The only way to counter this grand strategy would be for the United States to incrementally shift the balance of its hedging policy away from one of engagement more to one of political and military balancing. The United States might adopt a two-pronged political and military strategy in close consultation with its friends and allies in the Asia Pacific region. However, it cannot afford to walk too far forward of regional public opinion; it must seek to maintain the moral high ground afforded it by China’s actions by walking in lock-step with regional partners. The first step should be to begin a long-term, multilateral diplomatic push at states in the region for a conference to cease militarization of the seas. The date of such a conference should be at least six months in the future, to give the US and its allies time enough to coordinate a concerted diplomatic push at fence-sitting states in the region, particularly the “flip” states Indonesia and Malaysia. US diplomats might trial this at the Shangri-La conference later this week. After all, even Chamberlain had a “Munich.” The failure of the United States and its allies to get China to a conference up until this point is indicative of the success of China’s salami slicing approach.

Secondly, in order to pressure China to the table, the United States must assist a concerted strategic change in the military posture of the Philippines and other like-minded states. With American, Japanese and Australian help, the Philippines should build up strong asymmetric capability, known as anti-access, area denial (A2/AD). Radar systems, mobile anti air-and-ship missile systems should be built up en masse so as to counter Chinese attempts to dominate the sea and air in and around the South China Sea. Such systems should be able to reach far into the South China Sea, and fundamentally challenge Chinese attempts to dominate the immediate domain. Such a strategy would nullify China’s new bases, making them virtually useless, while remaining defensive and non-provocative. Other ASEAN states interested in such defense technologies should also be considered for the program.

If such a strategy were well-funded, it would make things very difficult for Beijing. Of course, the PLAAF could react by hardening their airfields, and their presence would continue to be a peace-time source of leverage, but at least this leverage would be somewhat ameliorated tactically. Furthermore, their use as actual air fields in times of actual conflict would be challenged completely from Philippine air space. Such a tactic, if carried out incrementally and in response to Chinese efforts, would present Chinese strategists with a dilemma. If they continue to build up their forces, U.S. and allied forces would simply respond in kind. If they seek diplomatic redress, then both sides freeze the build-up. In many ways, this tactic would solve the age-old conundrum of how to get Beijing to parlay at the diplomatic conference described above. It would also counter the historical problem of appeasement or ‘rolling ambition’, the ever-increasing appetite for territory of challenging states.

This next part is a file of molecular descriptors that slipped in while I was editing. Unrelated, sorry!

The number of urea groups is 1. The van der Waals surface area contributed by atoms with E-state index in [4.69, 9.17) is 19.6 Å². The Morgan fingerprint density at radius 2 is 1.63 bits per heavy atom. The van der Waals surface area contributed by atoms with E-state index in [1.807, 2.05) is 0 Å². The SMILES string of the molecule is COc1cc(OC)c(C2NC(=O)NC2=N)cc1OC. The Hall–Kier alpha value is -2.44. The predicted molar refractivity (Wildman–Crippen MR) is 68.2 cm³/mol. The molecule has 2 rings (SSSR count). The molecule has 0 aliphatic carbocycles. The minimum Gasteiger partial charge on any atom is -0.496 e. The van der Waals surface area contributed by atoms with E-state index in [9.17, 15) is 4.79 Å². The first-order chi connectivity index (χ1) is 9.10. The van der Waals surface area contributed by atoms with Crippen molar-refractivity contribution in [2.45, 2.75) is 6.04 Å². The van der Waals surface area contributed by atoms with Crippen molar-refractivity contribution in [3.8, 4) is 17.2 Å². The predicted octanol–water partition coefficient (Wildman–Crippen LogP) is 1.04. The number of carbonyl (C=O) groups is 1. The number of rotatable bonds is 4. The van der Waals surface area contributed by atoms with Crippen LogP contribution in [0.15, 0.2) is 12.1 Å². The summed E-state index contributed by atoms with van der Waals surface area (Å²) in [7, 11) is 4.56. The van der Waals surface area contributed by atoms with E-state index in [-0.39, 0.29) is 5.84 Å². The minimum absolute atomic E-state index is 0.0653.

At present, the policies of the United States and its allies are behind events on the ground. True, the new U.S.-Japan Defense Guidelines are a step in the right direction, and US-Japan-Australia capacity building efforts are becoming increasingly coordinated in Southeast Asia, but China is moving faster than many could have anticipated. No doubt, Beijing feels it must move fast, perhaps in expectation of the long-predicted slowdown of its economy. China is getting the goods, while the going is good. If the United States and its allies want to stop this, they must think fast and act faster. Certainly, such a strategy as outlined above, might be the first step in taking away the initiative, something Beijing has very much kept until now.